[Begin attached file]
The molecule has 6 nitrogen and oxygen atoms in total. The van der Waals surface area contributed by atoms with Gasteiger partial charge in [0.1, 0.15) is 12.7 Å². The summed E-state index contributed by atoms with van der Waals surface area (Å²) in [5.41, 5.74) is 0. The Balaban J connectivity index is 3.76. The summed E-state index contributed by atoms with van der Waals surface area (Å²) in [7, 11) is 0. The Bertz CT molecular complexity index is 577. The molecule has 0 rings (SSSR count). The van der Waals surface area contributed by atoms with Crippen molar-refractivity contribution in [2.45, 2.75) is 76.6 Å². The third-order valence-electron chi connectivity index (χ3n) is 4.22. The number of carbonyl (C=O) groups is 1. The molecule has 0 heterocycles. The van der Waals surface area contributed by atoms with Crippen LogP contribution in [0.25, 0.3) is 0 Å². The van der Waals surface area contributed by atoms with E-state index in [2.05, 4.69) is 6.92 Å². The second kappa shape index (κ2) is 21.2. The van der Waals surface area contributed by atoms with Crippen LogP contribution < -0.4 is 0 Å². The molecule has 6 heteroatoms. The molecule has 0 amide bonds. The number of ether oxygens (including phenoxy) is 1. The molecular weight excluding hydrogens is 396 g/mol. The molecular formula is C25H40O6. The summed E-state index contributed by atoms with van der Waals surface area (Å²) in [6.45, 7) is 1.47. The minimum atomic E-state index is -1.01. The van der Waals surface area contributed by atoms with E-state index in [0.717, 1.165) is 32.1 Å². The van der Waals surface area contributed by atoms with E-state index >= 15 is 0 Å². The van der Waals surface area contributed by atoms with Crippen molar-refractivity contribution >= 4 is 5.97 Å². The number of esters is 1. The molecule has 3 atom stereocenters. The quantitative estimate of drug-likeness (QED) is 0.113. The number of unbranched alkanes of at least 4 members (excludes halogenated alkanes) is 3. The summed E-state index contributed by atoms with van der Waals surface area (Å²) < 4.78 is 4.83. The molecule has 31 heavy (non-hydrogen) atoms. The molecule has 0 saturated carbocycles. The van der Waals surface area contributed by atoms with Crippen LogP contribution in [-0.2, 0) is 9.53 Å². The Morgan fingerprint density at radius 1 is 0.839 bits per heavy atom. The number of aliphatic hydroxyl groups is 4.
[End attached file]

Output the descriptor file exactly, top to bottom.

The molecule has 6 nitrogen and oxygen atoms in total. The van der Waals surface area contributed by atoms with Gasteiger partial charge in [0.1, 0.15) is 12.7 Å². The summed E-state index contributed by atoms with van der Waals surface area (Å²) in [5.41, 5.74) is 0. The Balaban J connectivity index is 3.76. The summed E-state index contributed by atoms with van der Waals surface area (Å²) in [7, 11) is 0. The Bertz CT molecular complexity index is 577. The molecule has 0 rings (SSSR count). The van der Waals surface area contributed by atoms with Crippen molar-refractivity contribution in [2.45, 2.75) is 76.6 Å². The third-order valence-electron chi connectivity index (χ3n) is 4.22. The number of carbonyl (C=O) groups is 1. The molecule has 0 heterocycles. The van der Waals surface area contributed by atoms with Crippen LogP contribution in [0.25, 0.3) is 0 Å². The van der Waals surface area contributed by atoms with E-state index in [2.05, 4.69) is 6.92 Å². The second kappa shape index (κ2) is 21.2. The van der Waals surface area contributed by atoms with Crippen LogP contribution < -0.4 is 0 Å². The molecule has 6 heteroatoms. The molecule has 0 amide bonds. The number of ether oxygens (including phenoxy) is 1. The molecular weight excluding hydrogens is 396 g/mol. The molecular formula is C25H40O6. The summed E-state index contributed by atoms with van der Waals surface area (Å²) in [6.45, 7) is 1.47. The minimum atomic E-state index is -1.01. The van der Waals surface area contributed by atoms with E-state index in [0.717, 1.165) is 32.1 Å². The van der Waals surface area contributed by atoms with E-state index >= 15 is 0 Å². The van der Waals surface area contributed by atoms with Crippen molar-refractivity contribution >= 4 is 5.97 Å². The number of esters is 1. The molecule has 3 atom stereocenters. The quantitative estimate of drug-likeness (QED) is 0.113. The number of unbranched alkanes of at least 4 members (excludes halogenated alkanes) is 3. The summed E-state index contributed by atoms with van der Waals surface area (Å²) < 4.78 is 4.83. The molecule has 31 heavy (non-hydrogen) atoms. The molecule has 0 saturated carbocycles. The van der Waals surface area contributed by atoms with Crippen LogP contribution in [-0.2, 0) is 9.53 Å². The Morgan fingerprint density at radius 1 is 0.839 bits per heavy atom. The number of aliphatic hydroxyl groups is 4.